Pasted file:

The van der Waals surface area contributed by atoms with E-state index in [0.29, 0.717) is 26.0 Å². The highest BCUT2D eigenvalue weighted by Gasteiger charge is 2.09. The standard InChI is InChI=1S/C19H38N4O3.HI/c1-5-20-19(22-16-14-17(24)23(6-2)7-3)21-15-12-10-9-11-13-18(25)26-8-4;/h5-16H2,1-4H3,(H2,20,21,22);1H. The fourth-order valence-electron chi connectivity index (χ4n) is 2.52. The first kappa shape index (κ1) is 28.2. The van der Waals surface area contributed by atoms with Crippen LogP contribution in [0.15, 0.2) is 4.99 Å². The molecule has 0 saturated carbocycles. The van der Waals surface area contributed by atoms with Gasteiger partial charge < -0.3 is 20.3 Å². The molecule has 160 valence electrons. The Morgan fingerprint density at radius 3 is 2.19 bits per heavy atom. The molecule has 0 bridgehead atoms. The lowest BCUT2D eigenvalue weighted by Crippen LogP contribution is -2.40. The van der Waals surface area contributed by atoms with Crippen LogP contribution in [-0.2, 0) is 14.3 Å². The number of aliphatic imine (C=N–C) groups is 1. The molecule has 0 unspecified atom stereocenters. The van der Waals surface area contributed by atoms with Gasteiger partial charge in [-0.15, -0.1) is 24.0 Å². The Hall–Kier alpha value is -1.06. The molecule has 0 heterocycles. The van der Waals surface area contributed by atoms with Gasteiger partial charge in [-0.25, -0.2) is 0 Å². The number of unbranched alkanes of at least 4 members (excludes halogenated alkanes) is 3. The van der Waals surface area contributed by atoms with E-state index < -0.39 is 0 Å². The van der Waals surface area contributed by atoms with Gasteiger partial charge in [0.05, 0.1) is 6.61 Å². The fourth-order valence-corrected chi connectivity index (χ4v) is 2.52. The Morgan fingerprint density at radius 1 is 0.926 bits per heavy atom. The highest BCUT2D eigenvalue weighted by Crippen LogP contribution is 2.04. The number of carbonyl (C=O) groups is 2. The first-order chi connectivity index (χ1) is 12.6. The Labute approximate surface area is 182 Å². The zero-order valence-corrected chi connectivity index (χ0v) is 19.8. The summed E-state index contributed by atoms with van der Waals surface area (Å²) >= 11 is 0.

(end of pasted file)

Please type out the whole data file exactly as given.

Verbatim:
The van der Waals surface area contributed by atoms with E-state index in [0.29, 0.717) is 26.0 Å². The highest BCUT2D eigenvalue weighted by Gasteiger charge is 2.09. The standard InChI is InChI=1S/C19H38N4O3.HI/c1-5-20-19(22-16-14-17(24)23(6-2)7-3)21-15-12-10-9-11-13-18(25)26-8-4;/h5-16H2,1-4H3,(H2,20,21,22);1H. The fourth-order valence-electron chi connectivity index (χ4n) is 2.52. The first kappa shape index (κ1) is 28.2. The van der Waals surface area contributed by atoms with Crippen LogP contribution in [0.15, 0.2) is 4.99 Å². The molecule has 0 saturated carbocycles. The van der Waals surface area contributed by atoms with Gasteiger partial charge < -0.3 is 20.3 Å². The molecule has 160 valence electrons. The Morgan fingerprint density at radius 3 is 2.19 bits per heavy atom. The molecule has 0 bridgehead atoms. The lowest BCUT2D eigenvalue weighted by Crippen LogP contribution is -2.40. The van der Waals surface area contributed by atoms with Crippen LogP contribution in [-0.2, 0) is 14.3 Å². The number of aliphatic imine (C=N–C) groups is 1. The molecule has 0 unspecified atom stereocenters. The van der Waals surface area contributed by atoms with Gasteiger partial charge in [-0.15, -0.1) is 24.0 Å². The Hall–Kier alpha value is -1.06. The molecule has 0 heterocycles. The van der Waals surface area contributed by atoms with Gasteiger partial charge in [-0.25, -0.2) is 0 Å². The number of unbranched alkanes of at least 4 members (excludes halogenated alkanes) is 3. The van der Waals surface area contributed by atoms with E-state index < -0.39 is 0 Å². The van der Waals surface area contributed by atoms with Gasteiger partial charge in [0.05, 0.1) is 6.61 Å². The fourth-order valence-corrected chi connectivity index (χ4v) is 2.52. The Morgan fingerprint density at radius 1 is 0.926 bits per heavy atom. The highest BCUT2D eigenvalue weighted by Crippen LogP contribution is 2.04. The number of carbonyl (C=O) groups is 2. The first-order chi connectivity index (χ1) is 12.6. The Labute approximate surface area is 182 Å². The zero-order valence-corrected chi connectivity index (χ0v) is 19.8. The summed E-state index contributed by atoms with van der Waals surface area (Å²) >= 11 is 0.